Nowadays, everyone is diving into the location-based app business…and rightfully so. The ba-jillions of us who use apps to “check-in” to various spots we frequent everyday makes the niche big enough for anybody who can add to the value of checking in make a name for themselves.
Such an app is called Sonar, and its hook is it uses your check-in at a particular location to uncover your connection to other people who are currently checked in at the same location. If permitted (
scary mofos privacy advocates need not apply) Sonar digs into your Twitter, Facebook, and Foursquare networks to discover publicly available profile information about similar friends, followers, and other relevant connections you share with people nearby.
Anybody who checks-in via Foursquare (or sends their check-in from any other service/app to Foursquare), Sonar will display the person, how they are connected to you, and any additional information publicly shared by the user. This means users do not even need to use Sonar in order it to find your connection with others, since it pulls from Foursquare’s API. Since Foursquare is currently on the top of the location-based app game, it’s safe to say you should get a nice list of connections, every time you use Sonar.
Once you open Sonar, you will get a list of nearby locations, and a number value of potential “connections” that have checked in nearby. You can also use the search field to find a specific location. Tapping on a location will give more info about the connections (name, profile pic, and how you’re connected). Depending on how you are connected, you can send them a tweet or follow their profile, leave a comment on their wall, etc. Again, if the user has decided to lock their profile (Booo!), you will only see public information.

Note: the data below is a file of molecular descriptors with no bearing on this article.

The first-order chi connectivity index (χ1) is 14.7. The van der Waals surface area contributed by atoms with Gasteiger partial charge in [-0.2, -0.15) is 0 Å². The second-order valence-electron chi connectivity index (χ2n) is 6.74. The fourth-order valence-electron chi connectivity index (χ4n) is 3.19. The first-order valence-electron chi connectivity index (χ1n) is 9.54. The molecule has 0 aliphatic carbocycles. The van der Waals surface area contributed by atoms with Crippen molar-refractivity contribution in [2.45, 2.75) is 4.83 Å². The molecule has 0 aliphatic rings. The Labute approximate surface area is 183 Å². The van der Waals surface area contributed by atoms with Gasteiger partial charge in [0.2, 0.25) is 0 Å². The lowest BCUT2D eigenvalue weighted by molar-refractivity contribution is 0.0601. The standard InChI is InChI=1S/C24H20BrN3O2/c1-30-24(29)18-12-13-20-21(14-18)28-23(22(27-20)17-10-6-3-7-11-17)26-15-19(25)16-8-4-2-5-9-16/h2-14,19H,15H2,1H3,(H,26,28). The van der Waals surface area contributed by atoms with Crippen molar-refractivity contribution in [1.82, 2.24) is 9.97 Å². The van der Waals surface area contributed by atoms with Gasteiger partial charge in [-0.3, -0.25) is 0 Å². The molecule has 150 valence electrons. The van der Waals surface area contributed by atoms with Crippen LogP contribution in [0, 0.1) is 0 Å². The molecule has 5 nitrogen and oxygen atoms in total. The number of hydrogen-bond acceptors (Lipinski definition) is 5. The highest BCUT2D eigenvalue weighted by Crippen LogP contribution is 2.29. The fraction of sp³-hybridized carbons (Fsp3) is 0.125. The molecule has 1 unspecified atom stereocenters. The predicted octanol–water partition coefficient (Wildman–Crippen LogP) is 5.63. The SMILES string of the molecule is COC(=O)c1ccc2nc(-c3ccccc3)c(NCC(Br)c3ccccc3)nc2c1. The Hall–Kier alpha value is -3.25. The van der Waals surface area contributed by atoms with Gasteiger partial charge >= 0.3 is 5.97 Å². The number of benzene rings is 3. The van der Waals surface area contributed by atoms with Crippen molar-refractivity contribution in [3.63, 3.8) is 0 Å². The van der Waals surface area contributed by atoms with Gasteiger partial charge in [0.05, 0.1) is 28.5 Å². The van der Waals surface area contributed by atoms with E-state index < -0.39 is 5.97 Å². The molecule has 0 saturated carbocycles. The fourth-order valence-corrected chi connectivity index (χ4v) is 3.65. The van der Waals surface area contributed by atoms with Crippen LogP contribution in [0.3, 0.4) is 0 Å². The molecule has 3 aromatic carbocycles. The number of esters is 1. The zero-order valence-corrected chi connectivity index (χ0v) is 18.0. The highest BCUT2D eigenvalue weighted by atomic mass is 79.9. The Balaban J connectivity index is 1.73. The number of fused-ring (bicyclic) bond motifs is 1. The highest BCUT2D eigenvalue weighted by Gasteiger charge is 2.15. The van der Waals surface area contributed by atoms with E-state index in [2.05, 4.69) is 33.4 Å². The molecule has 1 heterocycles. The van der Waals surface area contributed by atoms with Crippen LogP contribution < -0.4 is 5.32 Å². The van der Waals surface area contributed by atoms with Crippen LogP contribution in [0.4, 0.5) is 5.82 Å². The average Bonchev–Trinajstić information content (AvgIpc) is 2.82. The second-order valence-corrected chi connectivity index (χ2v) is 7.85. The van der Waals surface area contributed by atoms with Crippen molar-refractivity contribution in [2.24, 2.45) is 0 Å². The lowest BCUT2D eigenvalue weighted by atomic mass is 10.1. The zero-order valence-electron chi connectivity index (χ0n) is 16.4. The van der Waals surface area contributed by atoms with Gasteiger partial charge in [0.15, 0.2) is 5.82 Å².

If anything, Sonar can serve as a nice ice-breaker for networking/training event, conferences, and pretty much anywhere you want to “work the room”. Sonar creates that common link, so you can take it from there.
Your sonar profile enables you to selectively project facets of your identity- social and business connections, networks and affiliations, hobbies and interests- to people nearby the same way you express yourself via the clothes you wear, the way you walk, and the eye contact you do, or do not make. Unlike services that let you tell people elsewhere that you are here, Sonar is laser focused on helping you tell the people here that you are here, and THIS is what you are about.
The Sonar app is currently in public beta and free to download for iOS devices. So check it out, and drop a line in the comments section on how you can envision using Sonar to get your “networking on”.
Side Note: Do people still get their [blank] on? Let me know in the comments section if that phrase is getting old or not.